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Original Research ARTICLE

Front. Immunol., 18 December 2018 | https://doi.org/10.3389/fimmu.2018.02996

Linagliptin Attenuates the Cardiac Dysfunction Associated With Experimental Sepsis in Mice With Pre-existing Type 2 Diabetes by Inhibiting NF-κB

  • 1Centre for Translational Medicine and Therapeutics, William Harvey Research Institute, Queen Mary University of London, London, United Kingdom
  • 2Department of Drug Science and Technology, University of Turin, Turin, Italy

The mortality rate of patients who develop sepsis-related cardiac dysfunction is high. Many disease conditions (e.g., diabetes) increase the susceptibility to infections and subsequently sepsis. Activation of the NF-κB pathway plays a crucial role in the pathophysiology of sepsis-associated cardiac dysfunction and diabetic cardiomyopathy. The effect of diabetes on outcomes in patients with sepsis is still highly controversial. We here hypothesized that type 2 diabetes (T2DM) augments the cardiac (organ) dysfunction associated with sepsis, and that inhibition of the NF-κB pathway with linagliptin attenuates the cardiac (organ) dysfunction in mice with T2DM/sepsis. To investigate this, 10-week old male C57BL/6 mice were randomized to receive normal chow or high fat diet (HFD), 60% of calories derived from fat). After 12 weeks, mice were subjected to sham surgery or cecal ligation and puncture (CLP) for 24 h. At 1 hour after surgery, mice were treated with linagliptin (10 mg/kg, i.v.), IKK-16 (1 mg/kg, i.v.), or vehicle (2% DMSO, 3 ml/kg, i.v.). Mice also received analgesia, fluids and antibiotics at 6 and 18 h after surgery. Mice that received HFD showed a significant increase in body weight, impairment in glucose tolerance, reduction in ejection fraction (%EF), and increase in alanine aminotransferase (ALT). Mice on HFD subjected to CLP showed further reduction in %EF, increase in ALT, developed acute kidney dysfunction and lung injury. They also showed significant increase in NF-κB pathway, iNOS expression, and serum inflammatory cytokines compared to sham surgery group. Treatment of HFD-CLP mice with linagliptin or IKK-16 resulted in significant reductions in (i) cardiac, liver, kidney, and lung injury associated with CLP-sepsis, (ii) NF-κB activation and iNOS expression in the heart, and (iii) serum inflammatory cytokine levels compared to HFD-CLP mice treated with vehicle. Our data show that pre-existing type 2 diabetes phenotype worsens the organ dysfunction/injury associated with CLP-sepsis in mice. Most notably, inhibition of NF-κB reduces the organ dysfunction/injury associated with sepsis in mice with pre-existing T2DM.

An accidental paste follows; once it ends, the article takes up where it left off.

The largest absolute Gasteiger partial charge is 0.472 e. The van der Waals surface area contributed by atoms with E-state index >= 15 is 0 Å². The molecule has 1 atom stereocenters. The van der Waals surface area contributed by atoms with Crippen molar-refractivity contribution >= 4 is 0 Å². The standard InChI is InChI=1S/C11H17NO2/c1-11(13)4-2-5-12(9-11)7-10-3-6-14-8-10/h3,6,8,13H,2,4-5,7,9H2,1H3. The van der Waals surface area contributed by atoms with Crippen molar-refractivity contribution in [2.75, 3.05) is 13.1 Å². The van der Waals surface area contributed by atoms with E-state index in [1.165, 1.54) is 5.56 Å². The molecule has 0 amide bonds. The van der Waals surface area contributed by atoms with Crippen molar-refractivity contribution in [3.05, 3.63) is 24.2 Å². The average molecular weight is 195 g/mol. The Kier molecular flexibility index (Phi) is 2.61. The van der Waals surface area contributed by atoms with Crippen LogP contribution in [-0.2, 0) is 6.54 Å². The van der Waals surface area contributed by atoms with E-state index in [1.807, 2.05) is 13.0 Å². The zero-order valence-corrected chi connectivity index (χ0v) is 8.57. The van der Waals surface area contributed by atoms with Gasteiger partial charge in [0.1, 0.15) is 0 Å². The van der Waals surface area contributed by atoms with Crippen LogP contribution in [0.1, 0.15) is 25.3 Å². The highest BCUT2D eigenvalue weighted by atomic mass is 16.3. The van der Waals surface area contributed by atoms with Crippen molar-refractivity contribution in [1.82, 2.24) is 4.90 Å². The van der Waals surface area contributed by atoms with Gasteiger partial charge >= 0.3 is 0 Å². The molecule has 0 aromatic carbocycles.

Introduction

Sepsis is a dysregulated body response to infection that results in life-threatening organ dysfunction (1). The cardiovascular system is one of the important systems affected by sepsis. Most septic patients, and all patients with septic shock, develop sepsis-related cardiovascular dysfunction (2, 3), which is a key driver of in-hospital mortality in these patients (4). Both the incidence of sepsis and sepsis-related mortality increase with age due to the presence of significant comorbidities including chronic kidney disease and type 2 diabetes in the elderly (5). The prevalence of diabetes is increasing worldwide (6). Patients with diabetes are at high risk of developing diabetic cardiomyopathy, left ventricular (LV) hypertrophy, ischemic cardiac injury, and heart failure (69). Diabetic patients are more susceptible to both common and rare infections and have a higher incidence of sepsis than patients that do not suffer from the disease (10, 11). However, the effect of diabetes on outcome in patients with infections is controversial with some studies showing increased hospitalization, organ dysfunction/injury, and mortality in diabetic patients with e.g., pneumonia (1214), while other studies report either no effect (1517) or even protective effects (1821). Hence, this study was undertaken to investigate the effects of pre-existing type 2 diabetes mellitus (T2DM) caused by high fat diet (HFD) on cardiac dysfunction in mice with sepsis.